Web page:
Cost: 30 Crores (Pen India)
Revenue: 2.45 Crores
Distrubutor's Share: 1.25 Crores (approx.)
Loss: 28.75 Crores

Cost: 10 Crores (Reliance)
Revenue: 27.03 Lakhs
Distrubutor's Share: 13.5 Lakhs (approx.)
Loss: 9.865 Crores

Mere Brother Ki Dulhan
Cost: 32 Crores (Yash Raj Films)
Revenue: 56.63 Crores
Distrubutor's Share:
26.54 crores (approx.)
Loss: 5.46 Crores

Cost: 42 Crores (Eros)
Revenue: 29.58 Crores
Distrubutor's Share: 14.62 Crores (approx.)
Loss: 27.38 Crores

Speedy Singhs
Cost: 50 Crores (Viacom 18)
Revenue: 3.52 Crores
Distrubutor's Share: 1.74 Crore (approx.)
Loss: 48.26 crores

Cost: 32 Crores (Fox Star Studios)
Revenue: 26.11 Crores
Distrubutor's Share: 12.50 Crores (approx.)
Loss: 19.50 Crores

Cost: 55 Crores (Viacom 18)
Revenue: 32.58 Crores
Distrubutor's Share: 15.90 Crore (approx.)
Loss: 39.10 Crores

Cost: 30 Crores (Percept Picture Company)
Revenue: 2.09 Crores
Distrubutor's Share: 1.01 Crores
Loss: 28.99 Crores

Cost: 15 Crores (Studio 18)
Revenue: 86.95 Lakhs
Distrubutor's Share: 43.48 Lakhs
Loss: 14.57 Crores

Cost: 175 Crores (Eros)
Revenue: 114.78 Crores
Distrubutor's Share: 57.97 Crores
Loss: 117.03 Crores

Cost: 70 Crores (Eros)
Revenue: 67.23 Crores
Distrubutor's Share: 31.88 Crores
Loss: 38.12 Crores

Dam 999
Cost: 50 Crores (Warner Bros.)
Revenue: 81.96 Lakhs
Distrubutor's Share: 40.98 Lakhs
Loss: 49.59 Crores

Desi Boyz
Cost: 50 Crores (Eros)
Revenue: 42.37 Crores
Distrubutor's Share: 19.81 Crores
Loss: 30.19 Crores

I Am Singh
Cost: 20 Crores (K.R. Films Hollywood)
Revenue: 37.12 Lakhs
Distrubutor's Share: 18.30 Lakhs
Loss: 19.82 Crores

Ladies vs. Ricky Bahl
Cost: 20 Crores (Yashraj Films)
Revenue: 32.74 Crores
Distrubutor's Share: 15.64 Crores
Loss: 4.36 Crores

Don 2
Cost: 90 Crores (Reliance)
Revenue: 104.25 Crores
Distrubutor's Share: 55.25 Crores
Loss: 34.75 Crores

Other Notable FLOPS during the second half of 2011 include:
Chillar Party, Bubble Gum, Gandhi To Hitler, Khap, Chala Mussaddi - Office Office, I Am Kalam, Milta Hai Chance By Chance, Warning, Aarakshan, Phhir, Not A Love Story, Sahi Dhandhe Galat Bande, Chitkabrey - Shades of Grey, iMr. Bhatti On Chutti, Shabri, Stand By, Yeh Dooriyan, Bol, Mummy Punjabi, That Girl In Yellow Boots, Jaana Pehchana, Rivaaz, U R My Jaan, Chargesheet, Hum Tum Shabana, Tere Mere Phere, Love Breakups Zindagi, Soundtrack, Jo Dooba So Paar, Mod, Mujhse Fraaandship Karoge, My Friend Pinto, Be-Careful, Jumbo 2, Tell Me O Kkhuda, Loot, Miley Na Miley Hum, Tension Doooor, Na Jaane Kabse,
Shakal Pe Mat Ja, Who's There - Kaun Hai Wahan, Aaj Abhi, Ziyarat, Lanka, Ye Stupid Pyar, Jo Hum Chahein, Pappu Can't Dance Saala, With Love Delhi!, Kya Yahi Sach Hai.

© Anant Mathur. All Rights Reserved.

Friday, January 13, 2012

The Bigger They Are The Harder They Fall...

By Anant Mathur (January 13, 2012)

Below is a list of ten 2011 films and how much they fell in collections from week one to second week. As you can see films released on more than 2000 screens tend to have a larger fall (more than 60%) in the second week.

1. Singham - 48.95% (released on 2000 screens worldwide)
2. Ready - 52.89%
(released on 1900 screens worldwide)
3. Mere Brother Ki Dulhan - 54.81%
(released on 1500 screens worldwide)
4. Zindagi Na Milegi Dobara - 56.03%
(released on 1800 screens worldwide)
5. Yamla Pagla Deewana - 57.49%
(released on 1400 screens worldwide)
6. Delhi Belly - 59.31%
(released on 1400 screens worldwide)
7. Don 2 - 61.71%
(released on 3800 screens worldwide)
8. Thank You - 62.65%
(released on 2200 screens worldwide)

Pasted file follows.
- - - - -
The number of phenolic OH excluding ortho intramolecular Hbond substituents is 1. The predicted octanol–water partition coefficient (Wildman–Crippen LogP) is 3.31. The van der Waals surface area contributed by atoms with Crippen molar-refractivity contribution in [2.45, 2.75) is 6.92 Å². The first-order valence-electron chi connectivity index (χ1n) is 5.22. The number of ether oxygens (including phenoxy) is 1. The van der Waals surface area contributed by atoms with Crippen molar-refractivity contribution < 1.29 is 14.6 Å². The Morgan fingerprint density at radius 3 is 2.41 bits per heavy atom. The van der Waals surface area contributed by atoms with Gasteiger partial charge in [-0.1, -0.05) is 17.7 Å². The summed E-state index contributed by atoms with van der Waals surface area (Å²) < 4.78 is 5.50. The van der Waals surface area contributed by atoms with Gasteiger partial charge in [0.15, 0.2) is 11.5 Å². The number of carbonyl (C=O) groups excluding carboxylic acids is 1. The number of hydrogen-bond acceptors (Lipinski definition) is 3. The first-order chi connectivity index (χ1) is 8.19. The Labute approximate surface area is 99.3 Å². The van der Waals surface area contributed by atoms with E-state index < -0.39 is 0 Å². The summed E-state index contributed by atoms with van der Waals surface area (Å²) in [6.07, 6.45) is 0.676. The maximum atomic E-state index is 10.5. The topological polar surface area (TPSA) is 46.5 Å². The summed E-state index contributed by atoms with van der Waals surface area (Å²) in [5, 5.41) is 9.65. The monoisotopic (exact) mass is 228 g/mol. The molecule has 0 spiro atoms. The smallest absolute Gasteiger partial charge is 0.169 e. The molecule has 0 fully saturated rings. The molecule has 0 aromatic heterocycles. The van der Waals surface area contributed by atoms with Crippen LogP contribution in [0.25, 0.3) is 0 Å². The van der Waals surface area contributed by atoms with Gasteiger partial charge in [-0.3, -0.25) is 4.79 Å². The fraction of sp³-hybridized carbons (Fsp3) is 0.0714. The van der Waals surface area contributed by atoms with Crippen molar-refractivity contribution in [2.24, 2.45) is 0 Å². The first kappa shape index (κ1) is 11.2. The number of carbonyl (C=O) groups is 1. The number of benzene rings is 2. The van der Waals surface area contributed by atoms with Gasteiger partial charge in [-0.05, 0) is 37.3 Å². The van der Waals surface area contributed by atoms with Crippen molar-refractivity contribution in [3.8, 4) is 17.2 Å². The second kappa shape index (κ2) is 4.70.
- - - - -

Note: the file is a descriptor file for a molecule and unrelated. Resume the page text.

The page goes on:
9. The Dirty Picture - 64.72%
(released on 2100 screens worldwide)
10. Rockstar - 66.60%
(released on 2500 screens worldwide)

© Anant Mathur. All Rights Reserved.

Thursday, January 5, 2012

Top Ten Film of 2011

By Anant Mathur (January 05, 2012)

First of all I would like to wish all my readers a very Happy New Year. At the start of last year it didn't look like 2011 was going to be a very promising year for Bollywood. With a string of
unsuccessful big budget films like Anjaana Anjaani, Aakrosh, Knock Out, Jhootha Hi Sahi, Action Replay, Guzaarish, Break Ke Baad, Khelein Hum Jee Jaan Sey, Rakta Charitra I & II, No Problem, Tees Maar Khan and Toonpur Ka Superhero ending 2010 and small budget films like Ashoka The Hero, Impatient Vivek, No One Killed Jessica, Viklap, Mumbai Mast Kallander and Turning 30 starting 2011, the future of Bollywood looked bleak. In fact, post Dabangg in early September 2010 there was only one successful big budget film... Golmaal 3. But after the release of Yamla Pagla Deewana in Mid-January everything changed and 2011 became a record setting year. 

With 5 films (Bodyguard, Ready, Singham, Ra.One, Don 2) crossing the 100 crores mark in nett collection history was in the making. Never had two film ever crossed the 100 crores mark in a single year in the history of Bollywood, but in 2011 five films succeeded in crossing the coveted 100 crores in nett collections - not far behind were Zindagi Na Milegi Dobara (86.72 crores) and The Dirty Picture (75.98 Crores)*. Below is a breakdown of the top 10 films of 2011 and others that followed close behind...

Top Ten Films of 2011 (based on net collections)

01. Bodyguard - 148 Crores (Blockbuster)
02. Ready - 130 Crores (Blockbuster)
03. Ra.One - 114.71 Crores (Flop)
04. Don 2 - 103.24 Crores (Flop)*
05. Singham - 100.47 Crores (Blockbuster) 
06. Zindagi Na Milegi Dobara - 86.72 Crores (Flop) 
07. The Dirty Picture - 75.98 Crores (Super Hit)* 
08. Rockstar - 67.16 Crores (Flop) 
09. Mere Brother Ki Dulhan - 56.63 Crores (Flop) 
10. Yamla Pagla Deewana - 53.50 Crores (Hit)

Other Top Earners of 2011 

11. Delhi Belly - 53.41 Crores (Flop)
12. Murder 2 - 46.40 Crores (Blockbuster)
13. Desi Boyz - 42.36 Crores (Flop)
14. Thank You - 42.25 Crores (Flop)
15. Tanu Weds Manu - 38.68 Crores (Hit)
16. Aarakshan - 37.19 Crores (Flop)
17. Rascals - 32.58 Crores (Flop)
18. Ladies VS Ricky Bahl - 32.74 (Flop)*
19. Mausam - 29.58 Crores (Flop)
20. Force - 26.10 Crores (Flop) 
21. Haunted - 3D - 25.60 Crores (Hit) 

*Film was still in theatrical release at the time of this post.

© Anant Mathur. All Rights Reserved.